The prologue is narrated by Flora, a tortured soul, reflecting on her life after her death. There’s no carefully paced introduction of each new character to avoid confusion; the entire cast are there in one fell swoop – at Flora’s funeral.  And the author even gives away key elements of the coming plot right at the outset. You are left in no doubt: this is going to be an uncomfortable read.

‘Theodora Dunbar, matriarch, known always as Dora, is ninety-three. Only my mother could manage to look commanding in a wheelchair … Dora’s wheelchair is manoeuvred by one of her grandsons, Colin. My ex-lover. My nephew. My brother Rory’s son – like Rory, but much darker …

Theo. My son. At thirty-four, a few months older than Colin, taller, fairer, finer-featured and always said to favour me. Everyone agreed Theo’s Apollonian good looks owed little to Hugh. Theo is a Dunbar through and through …

My niece Charlotte is not present. She is on the other side of the globe, the distance she thought necessary to put between herself and my son …

Grace hated me. I can’t say I blamed her. She had good reason. Several, in fact. But if you asked my gracious sister-in-law why she hated me, she’d say it was because I seduced her precious firstborn, relieved him of the burden of his virginity, chewed him up and spat him out on the admittedly sizeable scrap-heap marked ‘Flora’s ex-lovers’. That’s what Grace would say. But she’d be lying. That isn’t why Grace hated me. Ask my brother Rory.’

But far from stealing the coming thunder prematurely, this tantalising glimpse into a complex family structure where nothing is as it seems, and where powerful emotions and talents lead to complicated and unlawful liaisons, serves as an irresistible promise of the haunting and disturbing story to come. And the book certainly lives up to that promise.

It’s well written as well as cleverly constructed. Flora’s posthumous revelations interwoven with third person narrative keep the story spinning along. The setting spans six decades – from the 1940s to 2000, and the story dots backwards and forwards in time. Initially I found this disconcerting. You’re just getting involved with the twins as children when the fifty-eight year old Flora interrupts. You’re sympathising with Dora’s struggles with her toddler twins when the scene flashes forwards a generation to her daughter’s confused feelings for her son. But once you get to know the characters, you start to appreciate how effectively and subtly the author is steering you towards an understanding of the ‘why’, as well as the ‘how’, of the Dunbar family shenanigans. This has to be a fiendishly difficult kind of writing to pull off successfully; in the case of A Lifetime Burning it’s a brilliant accomplishment.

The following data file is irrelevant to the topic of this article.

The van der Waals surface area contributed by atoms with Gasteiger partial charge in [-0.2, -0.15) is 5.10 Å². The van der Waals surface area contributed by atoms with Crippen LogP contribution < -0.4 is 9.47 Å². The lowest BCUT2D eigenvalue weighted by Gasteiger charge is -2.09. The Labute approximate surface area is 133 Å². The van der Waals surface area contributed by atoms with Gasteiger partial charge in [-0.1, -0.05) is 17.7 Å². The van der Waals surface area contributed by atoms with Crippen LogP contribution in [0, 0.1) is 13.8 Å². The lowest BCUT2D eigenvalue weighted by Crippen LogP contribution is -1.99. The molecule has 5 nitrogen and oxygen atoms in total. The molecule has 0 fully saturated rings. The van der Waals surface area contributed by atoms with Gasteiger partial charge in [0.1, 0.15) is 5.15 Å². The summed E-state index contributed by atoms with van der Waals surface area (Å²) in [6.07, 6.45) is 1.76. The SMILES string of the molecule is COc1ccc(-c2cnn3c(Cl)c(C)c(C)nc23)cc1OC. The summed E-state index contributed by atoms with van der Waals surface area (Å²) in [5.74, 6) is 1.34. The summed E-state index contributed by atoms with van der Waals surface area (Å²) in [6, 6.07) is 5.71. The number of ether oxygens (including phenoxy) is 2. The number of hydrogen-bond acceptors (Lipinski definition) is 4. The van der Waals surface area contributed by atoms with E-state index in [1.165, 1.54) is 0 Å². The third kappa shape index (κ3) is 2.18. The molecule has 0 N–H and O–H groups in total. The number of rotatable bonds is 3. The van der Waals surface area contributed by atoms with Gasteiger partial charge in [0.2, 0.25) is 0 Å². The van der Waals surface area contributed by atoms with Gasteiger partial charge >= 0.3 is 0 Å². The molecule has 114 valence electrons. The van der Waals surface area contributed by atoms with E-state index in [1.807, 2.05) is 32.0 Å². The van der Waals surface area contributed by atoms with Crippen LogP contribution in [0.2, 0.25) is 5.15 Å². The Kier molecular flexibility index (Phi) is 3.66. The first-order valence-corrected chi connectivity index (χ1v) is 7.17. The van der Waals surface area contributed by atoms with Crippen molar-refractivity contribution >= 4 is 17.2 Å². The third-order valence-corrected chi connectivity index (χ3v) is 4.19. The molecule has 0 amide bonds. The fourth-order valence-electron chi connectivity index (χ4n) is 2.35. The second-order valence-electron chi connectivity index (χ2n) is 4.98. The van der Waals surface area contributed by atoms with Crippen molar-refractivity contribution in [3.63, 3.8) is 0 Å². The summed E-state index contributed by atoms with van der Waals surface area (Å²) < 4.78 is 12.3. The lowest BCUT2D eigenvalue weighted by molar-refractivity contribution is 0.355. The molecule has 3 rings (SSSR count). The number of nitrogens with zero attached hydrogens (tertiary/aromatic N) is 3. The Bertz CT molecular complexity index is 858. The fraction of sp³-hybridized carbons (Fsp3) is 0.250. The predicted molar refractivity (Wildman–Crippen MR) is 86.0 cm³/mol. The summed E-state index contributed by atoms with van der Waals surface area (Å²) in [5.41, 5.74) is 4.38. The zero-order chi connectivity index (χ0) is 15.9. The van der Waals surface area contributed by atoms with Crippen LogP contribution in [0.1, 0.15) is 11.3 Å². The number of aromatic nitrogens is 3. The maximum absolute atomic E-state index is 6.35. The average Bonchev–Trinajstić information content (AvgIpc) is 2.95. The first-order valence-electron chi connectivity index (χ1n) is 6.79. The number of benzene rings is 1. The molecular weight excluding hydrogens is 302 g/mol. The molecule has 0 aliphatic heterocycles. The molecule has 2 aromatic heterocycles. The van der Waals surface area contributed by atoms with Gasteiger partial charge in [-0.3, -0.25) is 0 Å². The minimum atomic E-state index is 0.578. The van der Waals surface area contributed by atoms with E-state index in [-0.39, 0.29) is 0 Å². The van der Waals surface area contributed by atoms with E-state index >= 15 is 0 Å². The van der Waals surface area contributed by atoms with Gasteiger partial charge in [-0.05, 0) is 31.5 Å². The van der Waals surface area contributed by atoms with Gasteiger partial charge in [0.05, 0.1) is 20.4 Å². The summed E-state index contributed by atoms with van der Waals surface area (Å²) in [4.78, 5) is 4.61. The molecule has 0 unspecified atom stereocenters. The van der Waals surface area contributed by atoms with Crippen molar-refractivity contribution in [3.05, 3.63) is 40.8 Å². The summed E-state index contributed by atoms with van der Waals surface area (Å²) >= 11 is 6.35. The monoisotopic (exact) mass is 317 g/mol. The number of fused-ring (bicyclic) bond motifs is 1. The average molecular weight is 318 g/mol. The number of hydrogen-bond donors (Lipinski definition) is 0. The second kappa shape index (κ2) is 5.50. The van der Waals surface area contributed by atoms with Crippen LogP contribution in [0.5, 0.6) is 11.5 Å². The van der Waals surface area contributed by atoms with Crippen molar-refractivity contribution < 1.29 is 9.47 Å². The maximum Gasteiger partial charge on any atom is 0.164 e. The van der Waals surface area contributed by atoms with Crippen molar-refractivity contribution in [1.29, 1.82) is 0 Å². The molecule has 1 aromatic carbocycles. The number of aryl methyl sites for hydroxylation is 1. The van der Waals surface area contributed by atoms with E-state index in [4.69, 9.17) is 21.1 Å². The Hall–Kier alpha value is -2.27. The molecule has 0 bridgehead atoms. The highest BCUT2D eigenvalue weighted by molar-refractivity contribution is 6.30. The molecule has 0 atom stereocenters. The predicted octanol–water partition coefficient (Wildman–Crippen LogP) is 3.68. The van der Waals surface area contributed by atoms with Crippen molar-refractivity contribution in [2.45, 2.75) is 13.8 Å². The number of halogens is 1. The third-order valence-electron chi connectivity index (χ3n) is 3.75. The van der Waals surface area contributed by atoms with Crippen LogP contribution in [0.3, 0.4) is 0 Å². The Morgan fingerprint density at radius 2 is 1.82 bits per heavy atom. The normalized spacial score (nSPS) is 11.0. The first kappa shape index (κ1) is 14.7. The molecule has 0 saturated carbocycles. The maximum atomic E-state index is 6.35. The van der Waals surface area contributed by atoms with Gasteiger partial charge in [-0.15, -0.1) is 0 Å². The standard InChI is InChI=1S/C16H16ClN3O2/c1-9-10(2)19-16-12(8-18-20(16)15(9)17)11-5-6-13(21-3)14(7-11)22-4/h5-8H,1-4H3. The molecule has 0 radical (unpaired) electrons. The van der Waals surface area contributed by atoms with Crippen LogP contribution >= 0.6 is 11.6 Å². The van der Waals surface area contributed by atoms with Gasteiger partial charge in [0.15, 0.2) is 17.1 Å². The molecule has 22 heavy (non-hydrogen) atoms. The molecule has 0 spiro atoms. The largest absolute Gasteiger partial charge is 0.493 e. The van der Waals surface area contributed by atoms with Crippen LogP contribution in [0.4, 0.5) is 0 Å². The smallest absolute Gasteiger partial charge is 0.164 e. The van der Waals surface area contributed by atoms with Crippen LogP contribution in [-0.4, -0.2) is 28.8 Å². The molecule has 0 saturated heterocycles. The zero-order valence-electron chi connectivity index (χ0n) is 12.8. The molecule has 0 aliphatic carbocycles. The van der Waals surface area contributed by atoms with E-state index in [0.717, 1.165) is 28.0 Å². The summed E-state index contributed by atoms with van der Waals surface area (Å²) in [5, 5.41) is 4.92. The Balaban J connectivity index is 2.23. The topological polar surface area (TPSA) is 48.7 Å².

The Dunbar characters are fully rounded, fallible, and utterly believable. They’re often objectionable and their behaviour leaves you torn between all sorts of emotions – incredulity, acceptance, revulsion, pity, sympathy, dismay, admiration, disgust. At once gripping and disturbing. And the title is perfect (shame it’s been used by several other authors though).

Gillard weaves apparently effortlessly between a wide range of subjects too – music, literature, Shakespeare, gardening, acting, horticulture, wildlife. A master of each.

To date the book’s got 28 comments on Amazon all with a 5 star rating! I too am lost in admiration of this writer’s skill. I’ve downloaded two more of her novels but am loathe to start reading them just yet in case they don’t reach this incredibly high standard. Could they?

And there’s a wee postscript … I reviewed this book on Goodreads this week and to my delight the author herself saw it and contacted me, so we’ve now established several links and I was able to tell her that this post was coming. An unexpected bonus. I should post more reviews obviously.